IF you thought that the word dynasty referred to a popular TV soap opera set in Colorado and which played to British audiences from 1981 to 1989, then think again . . . a similar family existed in Stafford and lasted far longer.
Two family names, Bostock and Dorman, were first linked by a marriage in the 1840s and produced a remarkable family providing thousands of jobs for generations of Stafford people.
The first link between the families began with the marriage of Edwin Bostock to Joanna Dorman - and this was the first of five marriages between the two families which produced engineers, academics, shoemakers and even a high-ranking diplomat.
We recently reported on the intended sale of Upmeads, a large property on Newport Road, currently occupied by Sir Philip Hunter and his wife Ruth and having strong connections to the Arts and Crafts Movement of the early 20th century.
But we digress for Upmeads was the creation of Frederick Marson Bostock, grandson of Edwin, founder of a shoe empire which later became better known as Lotus - and on the property can be seen two sets of initials intertwined.
FMB refers to Fredrick while MWD are the initials of his bride, Mabel Winifred Dorman, daughter of W H Dorman, founder of the Dorman company which existed for most of the last century.
Frederick was the second of 13 children born to Henry Bostock (son of Edwin) and his wife Alice - again, he married into the Marson family who were successful in business in Stafford.
The first occupiers of Upmeads had twin boys shortly after their marriage, one christened Richard Dorman who died in infancy and the other - Frederick Anthony - who died shortly after his 21st birthday.
The Bostock family produced remarkable children, Henry and Alice's daughter Emily Gertrude Dorman Bostock studied at Glasgow University and became only the third female student to graduate in science, marrying senior lecturer in physiological chemistry, Edward Provan Cathcart.
Mabel Bostock's sister Katherine Selina Dorman married Horace Jeckyll Lingwood whose origins were in Suffolk and was employed by the Dorman company and fathered three children, Philip, Christopher and Theodora Joan.
Christopher Lingwood is remembered by many people in Stafford area as a local dentist and his wife was Margeth - cousin, and daughter of science graduate Emily.
Theodora Joan never married and served as a teacher in the south of England and was a keen hockey player. Her brother Philip Lingwood served in the Great War and is among the 300 Dorman employees mentioned on the firm's roll of honour.
Philip became company secretary of Spic and Span polishes . . . would you believe, this enterprise was an understandable offshoot of the Bostock 'empire'. After all, if you're making shoes why not produce polishes for use on them.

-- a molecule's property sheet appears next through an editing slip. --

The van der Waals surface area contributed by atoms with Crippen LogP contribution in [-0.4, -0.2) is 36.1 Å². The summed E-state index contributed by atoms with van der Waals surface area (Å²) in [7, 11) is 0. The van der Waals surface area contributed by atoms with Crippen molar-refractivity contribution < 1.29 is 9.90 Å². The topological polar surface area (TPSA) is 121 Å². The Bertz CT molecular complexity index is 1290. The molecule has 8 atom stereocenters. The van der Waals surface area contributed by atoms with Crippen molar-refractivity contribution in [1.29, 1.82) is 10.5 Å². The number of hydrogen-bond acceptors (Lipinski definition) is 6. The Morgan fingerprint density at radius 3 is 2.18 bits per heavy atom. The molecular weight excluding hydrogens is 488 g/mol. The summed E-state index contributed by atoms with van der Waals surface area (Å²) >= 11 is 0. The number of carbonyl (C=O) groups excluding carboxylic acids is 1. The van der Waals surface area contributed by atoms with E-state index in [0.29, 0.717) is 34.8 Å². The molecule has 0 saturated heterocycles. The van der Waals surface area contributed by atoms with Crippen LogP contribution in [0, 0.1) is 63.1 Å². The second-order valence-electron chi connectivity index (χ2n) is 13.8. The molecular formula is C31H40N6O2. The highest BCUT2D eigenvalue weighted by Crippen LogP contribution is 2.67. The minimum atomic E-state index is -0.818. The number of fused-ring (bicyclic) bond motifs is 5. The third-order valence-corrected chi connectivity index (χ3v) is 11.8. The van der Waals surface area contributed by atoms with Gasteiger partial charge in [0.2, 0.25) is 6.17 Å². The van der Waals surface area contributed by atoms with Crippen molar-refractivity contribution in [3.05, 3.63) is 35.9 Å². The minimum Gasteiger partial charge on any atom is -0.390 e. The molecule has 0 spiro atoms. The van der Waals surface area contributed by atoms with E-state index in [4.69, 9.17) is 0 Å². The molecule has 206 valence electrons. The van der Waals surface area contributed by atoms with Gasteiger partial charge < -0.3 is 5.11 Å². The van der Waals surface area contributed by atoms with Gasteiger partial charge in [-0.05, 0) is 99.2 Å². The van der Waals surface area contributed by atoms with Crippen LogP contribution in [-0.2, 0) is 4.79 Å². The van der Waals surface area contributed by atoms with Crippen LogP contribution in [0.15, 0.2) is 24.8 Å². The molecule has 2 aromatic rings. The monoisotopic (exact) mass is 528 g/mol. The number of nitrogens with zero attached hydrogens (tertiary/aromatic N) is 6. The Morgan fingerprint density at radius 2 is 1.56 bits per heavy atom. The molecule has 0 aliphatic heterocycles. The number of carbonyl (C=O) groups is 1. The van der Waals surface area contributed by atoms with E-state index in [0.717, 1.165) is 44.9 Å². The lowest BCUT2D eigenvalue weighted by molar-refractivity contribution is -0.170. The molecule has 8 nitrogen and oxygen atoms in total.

Spic and Span manufactured Dove polish - turn the trade name around and, hey presto, you have Evode, a company which continues to thrive thanks to the brilliance of the German scientist who put on the right footing as a world beating manufacturer of adhesives.
Back to the marriage of Katherine Dorman and Horace Lingwood . . . For it appears that he lost interest in the Dorman company, his adoptive town of Stafford and his family and eventually returned to his native Suffolk.
Upmeads, as the home of Frederick Bostock and wife, entertained many visitors in the 1911 census showed that a guest, John Ehrenfeld Dorman, son of the company founder, was staying, perhaps discussed his father's imminent retirement or even his marriage . . . to Madeline Louise Bostock, tenth daughter of Henry and Alice.
Madeline had studied dentistry in London and Glasgow and became other countries first female dentists and believed to practised at the family home, 77 Eastgate Street, now the headquarters of County Officers Club.
John and Madeline had five sons, the eldest being Maurice who served as a diplomat and was appointed Governor General of Malta.
When Frederick Bostock died in 1945 his funeral was held at what is now the Church Lane Evangelical Church and his business interests included the Lotus firm, chairmanship of Vik supplies (formerly Spic and Span) and, would you believe, managing directorship of the Henry Venables timber firm.
Phil Jones, who researched most material for this article, believes that the town has tended to ignore these captains of industry and argues the need for more 'blue plaque' treatment.
After all, apart from plaques gracing the old Post Office (Richard Brinsley Sheridan) and the almshouses near the Crown Court, what other links are given publicity to the many tourists who would identify with both Lotus shoes and Dorman engines?